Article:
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Book Review: Desire Untamed

March 27, 2013 Leave a comment

Editor’s Note: This was originally posted in July 2009 and written on my friend’s couch after we had both read the book and had spent a good amount of time giggling over it.

Here’s the problem: We have a band of sexy shapeshifters who need to find the one woman who can replenish their energy so they can continue to battle against those who would wish to eliminate them. They finally find her, but she has no idea that she’s important and that she’s not really human.

What to do, what to do.

Thankfully, the language of sex translates into every language, so really what we need to do is get her all hot and bothered so she’ll be more apt to understand the gravity of the situation.

No, really. The logic is infallable.

What really gets me about the book is that it all seems perfectly logical when you’re reading it. Did I just say an erotic novel involving men named Lyon and Paenther was logical? I know. I can’t fathom it, either, but once you’ve suspended your disbelief for the duration of the novel, it actually works.

I’m as shocked as you are. A well-written erotic fantasy novel; do go on. What’s next, a Danielle Steele book that doesn’t involve a young woman having an affair with an older man?

Palmer, Pamela. Desire Untamed. Avon, 2009. Print. ISBN: 006166751X

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Book Review (kinda): The Help

March 20, 2013 2 comments

Editor’s Note: This post was initially posted on August 15, 2011.

This post may be a case of what-the-fuck-do-I-know fueled by this cold I have appeared to have contracted at some point (probably on an airplane) this past weekend, so I apologize if what I say offends you in any way, shape or form.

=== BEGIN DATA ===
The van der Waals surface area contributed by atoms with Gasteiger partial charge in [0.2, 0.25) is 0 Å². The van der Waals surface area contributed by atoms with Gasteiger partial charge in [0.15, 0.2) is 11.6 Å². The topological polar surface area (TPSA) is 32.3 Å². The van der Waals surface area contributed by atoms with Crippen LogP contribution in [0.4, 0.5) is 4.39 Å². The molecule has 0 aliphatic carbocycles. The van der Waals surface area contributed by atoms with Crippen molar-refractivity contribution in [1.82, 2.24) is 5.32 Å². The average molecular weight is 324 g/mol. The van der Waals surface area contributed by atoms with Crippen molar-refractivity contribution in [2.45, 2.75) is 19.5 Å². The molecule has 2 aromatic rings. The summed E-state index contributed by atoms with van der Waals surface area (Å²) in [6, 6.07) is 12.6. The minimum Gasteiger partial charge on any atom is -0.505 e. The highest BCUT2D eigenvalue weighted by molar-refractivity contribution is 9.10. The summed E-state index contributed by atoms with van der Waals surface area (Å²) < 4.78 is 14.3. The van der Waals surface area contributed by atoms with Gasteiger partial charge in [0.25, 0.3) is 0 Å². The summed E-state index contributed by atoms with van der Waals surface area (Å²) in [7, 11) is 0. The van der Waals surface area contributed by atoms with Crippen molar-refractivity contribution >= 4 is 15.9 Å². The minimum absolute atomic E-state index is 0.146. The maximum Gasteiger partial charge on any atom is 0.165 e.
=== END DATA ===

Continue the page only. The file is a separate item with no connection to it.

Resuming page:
I went to see The Help over the weekend because I had enjoyed the book (by Kathryn Stockett) quite a bit. For those of you who haven’t heard of it, it’s…well…to me, it’s really two different stories. On one hand, it’s the Bildungsroman of Skeeter Phelan, a white girl who feels pressured by the mores of her class to be something she’s not–a ditzy society woman whose sole purpose is to get married and pop out babies. On the other hand, it’s the story of black maids in Jackson, MS in the 1960s, just at the cusp of the Civil Rights Movement. The stories intersect at a point where Skeeter enlists the help of two black maids, Aibileen and Minny, to write a book (also titled The Help) about what it’s like to be a black maid in Jackson, raising white children and still being treated as less than human even a hundred years after the Civil War.

But this isn’t a review of the book or the movie. This is my reaction to other people’s reactions because I wonder if, as a white, middle-class woman, I just don’t get it or if other people are completely missing the point.

I read this post on Feministe about it and the first thing Jill says is

Haven’t read/seen it, won’t read/see it* and was generally squicked out by the whole premise of the book to begin with — let’s tell a story that is kinda-sorta about race but more about how these nice black ladies helped white women Find Their Voice, from the perspective of white women of course — but this statement from the Association of Black Women Historians is worth a read.

So…let me get this straight. She hasn’t read the book, but she feels like she’s qualified to judge the content anyway. That irks me on principle. How can people expect to be taken seriously about a topic if they haven’t done the prime research? I mean, I dislike the whole Twilight opus, but at least I read the first two books…but I digress. I could write a whole post on my annoyance with people who hate on certain pieces of literature without actually reading them.

Back to my point: if you notice, there’s a link up there to the statement from the Association of Black Women Historians up there, and that’s really what’s got me wondering if I’m being insensitive or if, perhaps, they’re the ones who just don’t get it.